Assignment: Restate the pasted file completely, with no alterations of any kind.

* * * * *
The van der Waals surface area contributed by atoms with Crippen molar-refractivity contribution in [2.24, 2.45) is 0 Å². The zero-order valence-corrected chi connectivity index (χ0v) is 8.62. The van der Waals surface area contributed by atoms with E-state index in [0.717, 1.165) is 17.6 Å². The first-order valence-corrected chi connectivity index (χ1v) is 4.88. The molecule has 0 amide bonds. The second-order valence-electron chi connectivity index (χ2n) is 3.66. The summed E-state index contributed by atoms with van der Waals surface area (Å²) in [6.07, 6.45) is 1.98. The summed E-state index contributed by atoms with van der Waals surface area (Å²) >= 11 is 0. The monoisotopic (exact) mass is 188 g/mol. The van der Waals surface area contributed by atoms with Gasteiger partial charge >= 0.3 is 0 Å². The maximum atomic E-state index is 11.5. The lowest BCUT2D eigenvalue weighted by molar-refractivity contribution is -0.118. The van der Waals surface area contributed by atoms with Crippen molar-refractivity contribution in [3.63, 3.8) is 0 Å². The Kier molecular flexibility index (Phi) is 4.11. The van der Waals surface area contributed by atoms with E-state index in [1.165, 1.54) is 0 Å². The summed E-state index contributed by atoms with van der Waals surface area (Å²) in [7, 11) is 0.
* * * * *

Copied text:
The van der Waals surface area contributed by atoms with Crippen molar-refractivity contribution in [2.24, 2.45) is 0 Å². The zero-order valence-corrected chi connectivity index (χ0v) is 8.62. The van der Waals surface area contributed by atoms with E-state index in [0.717, 1.165) is 17.6 Å². The first-order valence-corrected chi connectivity index (χ1v) is 4.88. The molecule has 0 amide bonds. The second-order valence-electron chi connectivity index (χ2n) is 3.66. The summed E-state index contributed by atoms with van der Waals surface area (Å²) in [6.07, 6.45) is 1.98. The summed E-state index contributed by atoms with van der Waals surface area (Å²) >= 11 is 0. The monoisotopic (exact) mass is 188 g/mol. The van der Waals surface area contributed by atoms with Gasteiger partial charge >= 0.3 is 0 Å². The maximum atomic E-state index is 11.5. The lowest BCUT2D eigenvalue weighted by molar-refractivity contribution is -0.118. The van der Waals surface area contributed by atoms with Crippen molar-refractivity contribution in [3.63, 3.8) is 0 Å². The Kier molecular flexibility index (Phi) is 4.11. The van der Waals surface area contributed by atoms with E-state index in [1.165, 1.54) is 0 Å². The summed E-state index contributed by atoms with van der Waals surface area (Å²) in [7, 11) is 0.